3. Take your index fingers and run them under the inside orbit bone above your eyes until you find a notch in the bone called the super orbital notch. It is usually just above the centre of the eye. Massage that notch in a circular motion with as much pressure as you can handle for about 20 seconds. Once done, massage your forward with both hands starting in the centre of your forehead and pulling outwards towards your temples.

That’s it! Once you have gone through this process you should notice a lot of relief in your sinuses and should be able to blow your nose quite easily. You may have to repeat this process again, but play with it and see what works for you.

Below is a video from Dr. Adam explaining the entire process. I have also included another helpful method that worked well for me as well.

Alternative Method

This method is simpler but may not be as effective for everyone. As always, do what works best for you.

1. Push your tongue flat into the roof of your mouth, with decent pressure, for one second.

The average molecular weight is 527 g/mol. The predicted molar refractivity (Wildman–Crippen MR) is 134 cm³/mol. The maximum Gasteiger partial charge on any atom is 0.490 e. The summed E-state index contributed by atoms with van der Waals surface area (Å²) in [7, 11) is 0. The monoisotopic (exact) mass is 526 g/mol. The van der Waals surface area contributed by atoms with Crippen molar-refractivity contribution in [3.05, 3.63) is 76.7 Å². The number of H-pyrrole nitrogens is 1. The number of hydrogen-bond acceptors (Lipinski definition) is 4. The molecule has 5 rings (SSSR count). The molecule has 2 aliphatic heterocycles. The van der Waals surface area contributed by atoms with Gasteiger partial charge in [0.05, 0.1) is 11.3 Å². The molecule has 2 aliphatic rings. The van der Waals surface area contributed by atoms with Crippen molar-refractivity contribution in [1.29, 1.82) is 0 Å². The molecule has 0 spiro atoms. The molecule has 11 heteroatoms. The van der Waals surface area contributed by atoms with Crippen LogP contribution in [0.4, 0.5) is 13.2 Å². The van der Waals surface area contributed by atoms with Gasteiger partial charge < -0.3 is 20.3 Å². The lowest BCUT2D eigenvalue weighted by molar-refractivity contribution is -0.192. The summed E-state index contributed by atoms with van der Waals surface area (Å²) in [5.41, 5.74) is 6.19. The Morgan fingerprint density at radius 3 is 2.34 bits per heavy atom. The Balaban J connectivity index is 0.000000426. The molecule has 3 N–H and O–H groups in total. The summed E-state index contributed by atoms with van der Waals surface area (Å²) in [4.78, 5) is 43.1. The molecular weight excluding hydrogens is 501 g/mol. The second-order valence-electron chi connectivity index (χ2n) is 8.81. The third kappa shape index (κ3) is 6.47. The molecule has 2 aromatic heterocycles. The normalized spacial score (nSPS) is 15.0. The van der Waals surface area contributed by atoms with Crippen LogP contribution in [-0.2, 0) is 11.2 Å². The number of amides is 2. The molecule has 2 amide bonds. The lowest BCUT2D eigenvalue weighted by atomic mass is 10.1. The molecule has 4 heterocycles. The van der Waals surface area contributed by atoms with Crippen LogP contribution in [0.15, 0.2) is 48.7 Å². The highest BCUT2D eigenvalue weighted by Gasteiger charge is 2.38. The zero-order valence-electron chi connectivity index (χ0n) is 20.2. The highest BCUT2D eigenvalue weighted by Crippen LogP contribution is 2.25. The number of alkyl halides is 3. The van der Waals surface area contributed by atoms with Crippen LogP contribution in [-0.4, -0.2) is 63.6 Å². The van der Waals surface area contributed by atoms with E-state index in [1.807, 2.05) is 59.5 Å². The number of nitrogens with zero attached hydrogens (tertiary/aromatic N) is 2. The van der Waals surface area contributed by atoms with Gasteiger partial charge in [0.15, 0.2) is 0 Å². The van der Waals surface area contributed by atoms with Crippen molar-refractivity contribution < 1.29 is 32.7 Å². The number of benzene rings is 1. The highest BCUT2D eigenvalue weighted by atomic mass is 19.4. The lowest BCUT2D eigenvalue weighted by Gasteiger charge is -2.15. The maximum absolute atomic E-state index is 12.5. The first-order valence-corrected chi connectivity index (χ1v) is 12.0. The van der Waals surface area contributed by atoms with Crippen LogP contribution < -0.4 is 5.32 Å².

2. Then, take your thumb and press the area right between your eyebrows above your nose for one second.

3. Alternate between steps one and two over and over again for about 20-30 seconds. Note: You are not pressing the points at the same time, simply alternating between them.

Repeat this process as necessary to help clear your sinuses.

Prevention

If you’ve had blocked sinuses, you probably don’t want it to happen often, so prevention is the key! Here are a few ways you can avoid blocked sinuses.

Eat a well-balanced diet – Eating healthy foods promotes good health. What you put into your body to digest is what determines your health. If you want your immune system working well, take care with quality food and keep your gut performing well.

Get regular exercise – Regular exercise also helps improve overall health and the immune system.

Quit smoking – It goes without saying, but cigarettes are not good for us and the smoke can irritate sinuses.

Use a humidifier – If you find your house dry, use a humidifier to help dampen the air. You can also hop in a warm shower and breathe in the steam. It’s best to use a chlorine filter on your shower head so you aren’t breathing in toxic chemicals from chlorine.

Cut out antibiotics – Antibiotics don’t do anything for viral infections, which is usually why people get clogged sinuses when they are sick. Antibiotics wreak havoc on your health. Only take them when they are absolutely necessary!

Keep a clean home – Dust and poor air quality can also cause blocked sinuses. Vacuum and wipe down surfaces of your home regularly. Decrease clutter and areas where dust can collect and stay.